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Data Shows Program is Working as Planned
Concord, NH – The New Hampshire Hospital Association (NHHA) released a report today showing the positive impact that the New Hampshire Health Protection Plan (NHHPP), the bipartisan approach to extending private health insurance coverage to more low-income, uninsured residents in New Hampshire that was adopted last year, is already having by reducing the number of people seeking care in hospital emergency rooms. From data reported to the NHHA by its member hospitals, hospitals saw a reduction of those seeking care in the emergency room without insurance of 17% statewide.
According to NHHA president Steve Ahnen, “What this data shows us is that the New Hampshire Health Protection Plan is working by reducing the costs that businesses and those of us with insurance pay to care for those who have no insurance or way of paying for their care. That “hidden tax,” estimated at over $425 million last year, drives up the cost of health insurance premiums and the cost of health care for everyone.”
The Association’s report notes that those seeking care without insurance as inpatients or in hospital outpatient departments also declined, 16% and 8% respectively. These reductions in inpatient, outpatient and emergency department visits come at a time when the number of people seeking care in those three settings has remained relatively constant, thus highlighting the dramatic shift in the number of uninsured in New Hampshire.
Henry Lipman, the Chairman of the Association’s Board of Trustees and Senior Vice President of Financial Strategies & External Relations at LRGHeatlhcare in Laconia, NH, noted that, “If we are going to truly bend the cost curve in health care, it’s absolutely essential that patients are able to get the right care, at the right time, in the right place. Having health insurance is key to making that happen because we know that those without insurance don’t get the kind of primary, preventive care that study after study shows is critical to improving the health of individuals, and lowering the cost of health care across the system that will benefit patients, businesses and the state budget.”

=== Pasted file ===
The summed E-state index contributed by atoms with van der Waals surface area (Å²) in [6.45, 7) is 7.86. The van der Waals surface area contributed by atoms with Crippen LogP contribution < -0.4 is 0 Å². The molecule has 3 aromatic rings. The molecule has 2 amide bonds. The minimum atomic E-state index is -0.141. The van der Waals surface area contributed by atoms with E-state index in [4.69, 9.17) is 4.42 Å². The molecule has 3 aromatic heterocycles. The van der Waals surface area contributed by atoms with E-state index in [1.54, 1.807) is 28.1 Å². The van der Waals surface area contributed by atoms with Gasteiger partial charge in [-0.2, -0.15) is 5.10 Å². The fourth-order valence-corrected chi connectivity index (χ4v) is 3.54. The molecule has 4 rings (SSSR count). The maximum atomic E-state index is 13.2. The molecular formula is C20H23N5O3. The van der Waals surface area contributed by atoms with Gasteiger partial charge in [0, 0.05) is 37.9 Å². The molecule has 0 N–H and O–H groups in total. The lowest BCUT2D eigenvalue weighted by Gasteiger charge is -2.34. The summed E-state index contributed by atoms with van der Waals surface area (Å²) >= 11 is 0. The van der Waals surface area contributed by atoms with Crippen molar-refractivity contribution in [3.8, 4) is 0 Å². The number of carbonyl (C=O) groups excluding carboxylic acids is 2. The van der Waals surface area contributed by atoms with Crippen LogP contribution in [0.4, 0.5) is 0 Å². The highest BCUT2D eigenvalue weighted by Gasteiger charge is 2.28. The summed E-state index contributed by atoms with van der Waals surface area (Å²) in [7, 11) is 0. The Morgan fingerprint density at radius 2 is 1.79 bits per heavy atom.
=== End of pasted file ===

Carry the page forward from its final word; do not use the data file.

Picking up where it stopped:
The NHHPP is currently slated to cease by the end of 2016, but the Association believes that reauthorization of the NHHPP will result in more Granite Staters having access to the type of primary, preventive care, decrease the amount of uncompensated care provided by hospitals, health centers, doctors and others, and reduce cost shifting and hidden taxes.
Click here to read the he Association’s report.